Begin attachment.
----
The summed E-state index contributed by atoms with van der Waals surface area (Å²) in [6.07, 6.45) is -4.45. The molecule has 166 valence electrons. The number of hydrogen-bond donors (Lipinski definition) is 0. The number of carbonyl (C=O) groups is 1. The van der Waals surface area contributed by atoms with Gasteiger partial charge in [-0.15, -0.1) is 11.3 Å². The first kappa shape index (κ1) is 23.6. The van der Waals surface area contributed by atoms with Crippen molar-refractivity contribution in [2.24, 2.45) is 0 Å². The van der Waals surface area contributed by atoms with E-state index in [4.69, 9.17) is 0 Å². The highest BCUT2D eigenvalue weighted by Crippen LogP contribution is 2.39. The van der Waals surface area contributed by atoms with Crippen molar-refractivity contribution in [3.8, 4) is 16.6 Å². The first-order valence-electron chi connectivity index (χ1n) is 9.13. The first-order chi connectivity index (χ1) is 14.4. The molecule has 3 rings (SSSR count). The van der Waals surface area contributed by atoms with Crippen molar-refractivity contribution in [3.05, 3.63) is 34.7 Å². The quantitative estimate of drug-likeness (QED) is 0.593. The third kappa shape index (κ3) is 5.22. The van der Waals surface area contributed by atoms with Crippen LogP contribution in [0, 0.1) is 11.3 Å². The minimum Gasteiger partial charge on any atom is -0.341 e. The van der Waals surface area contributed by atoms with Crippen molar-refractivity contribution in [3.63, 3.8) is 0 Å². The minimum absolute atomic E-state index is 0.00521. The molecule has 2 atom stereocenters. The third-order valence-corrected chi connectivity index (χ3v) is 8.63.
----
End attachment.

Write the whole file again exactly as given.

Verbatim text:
The summed E-state index contributed by atoms with van der Waals surface area (Å²) in [6.07, 6.45) is -4.45. The molecule has 166 valence electrons. The number of hydrogen-bond donors (Lipinski definition) is 0. The number of carbonyl (C=O) groups is 1. The van der Waals surface area contributed by atoms with Gasteiger partial charge in [-0.15, -0.1) is 11.3 Å². The first kappa shape index (κ1) is 23.6. The van der Waals surface area contributed by atoms with Crippen molar-refractivity contribution in [2.24, 2.45) is 0 Å². The van der Waals surface area contributed by atoms with E-state index in [4.69, 9.17) is 0 Å². The highest BCUT2D eigenvalue weighted by Crippen LogP contribution is 2.39. The van der Waals surface area contributed by atoms with Crippen molar-refractivity contribution in [3.8, 4) is 16.6 Å². The first-order valence-electron chi connectivity index (χ1n) is 9.13. The first-order chi connectivity index (χ1) is 14.4. The molecule has 3 rings (SSSR count). The van der Waals surface area contributed by atoms with Crippen molar-refractivity contribution in [3.05, 3.63) is 34.7 Å². The quantitative estimate of drug-likeness (QED) is 0.593. The third kappa shape index (κ3) is 5.22. The van der Waals surface area contributed by atoms with Crippen LogP contribution in [0, 0.1) is 11.3 Å². The minimum Gasteiger partial charge on any atom is -0.341 e. The van der Waals surface area contributed by atoms with Crippen molar-refractivity contribution in [3.63, 3.8) is 0 Å². The minimum absolute atomic E-state index is 0.00521. The molecule has 2 atom stereocenters. The third-order valence-corrected chi connectivity index (χ3v) is 8.63.